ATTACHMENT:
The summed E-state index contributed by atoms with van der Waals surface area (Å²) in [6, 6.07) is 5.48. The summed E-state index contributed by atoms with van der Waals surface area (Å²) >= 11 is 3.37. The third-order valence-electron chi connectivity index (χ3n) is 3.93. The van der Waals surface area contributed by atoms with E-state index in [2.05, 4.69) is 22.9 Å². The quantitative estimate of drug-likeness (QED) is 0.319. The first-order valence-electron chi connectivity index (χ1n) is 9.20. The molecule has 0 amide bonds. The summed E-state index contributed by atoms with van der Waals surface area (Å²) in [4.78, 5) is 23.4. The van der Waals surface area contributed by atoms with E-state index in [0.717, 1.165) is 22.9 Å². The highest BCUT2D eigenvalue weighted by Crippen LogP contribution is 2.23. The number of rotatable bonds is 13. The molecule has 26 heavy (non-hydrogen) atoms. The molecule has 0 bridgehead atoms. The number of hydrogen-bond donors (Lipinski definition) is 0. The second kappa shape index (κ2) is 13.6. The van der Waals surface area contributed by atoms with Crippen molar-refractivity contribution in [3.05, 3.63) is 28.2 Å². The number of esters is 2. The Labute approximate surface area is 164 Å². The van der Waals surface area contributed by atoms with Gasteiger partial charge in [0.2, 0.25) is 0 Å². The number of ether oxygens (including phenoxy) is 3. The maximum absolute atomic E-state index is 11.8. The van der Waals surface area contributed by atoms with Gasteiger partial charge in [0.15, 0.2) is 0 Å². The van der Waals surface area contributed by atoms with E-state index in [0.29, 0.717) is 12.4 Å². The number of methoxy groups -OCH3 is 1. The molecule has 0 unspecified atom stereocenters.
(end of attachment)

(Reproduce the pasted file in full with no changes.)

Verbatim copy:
The summed E-state index contributed by atoms with van der Waals surface area (Å²) in [6, 6.07) is 5.48. The summed E-state index contributed by atoms with van der Waals surface area (Å²) >= 11 is 3.37. The third-order valence-electron chi connectivity index (χ3n) is 3.93. The van der Waals surface area contributed by atoms with E-state index in [2.05, 4.69) is 22.9 Å². The quantitative estimate of drug-likeness (QED) is 0.319. The first-order valence-electron chi connectivity index (χ1n) is 9.20. The molecule has 0 amide bonds. The summed E-state index contributed by atoms with van der Waals surface area (Å²) in [4.78, 5) is 23.4. The van der Waals surface area contributed by atoms with E-state index in [0.717, 1.165) is 22.9 Å². The highest BCUT2D eigenvalue weighted by Crippen LogP contribution is 2.23. The number of rotatable bonds is 13. The molecule has 26 heavy (non-hydrogen) atoms. The molecule has 0 bridgehead atoms. The number of hydrogen-bond donors (Lipinski definition) is 0. The second kappa shape index (κ2) is 13.6. The van der Waals surface area contributed by atoms with Crippen molar-refractivity contribution in [3.05, 3.63) is 28.2 Å². The number of esters is 2. The Labute approximate surface area is 164 Å². The van der Waals surface area contributed by atoms with Gasteiger partial charge in [0.2, 0.25) is 0 Å². The number of ether oxygens (including phenoxy) is 3. The maximum absolute atomic E-state index is 11.8. The van der Waals surface area contributed by atoms with Gasteiger partial charge in [0.15, 0.2) is 0 Å². The van der Waals surface area contributed by atoms with E-state index in [0.29, 0.717) is 12.4 Å². The number of methoxy groups -OCH3 is 1. The molecule has 0 unspecified atom stereocenters.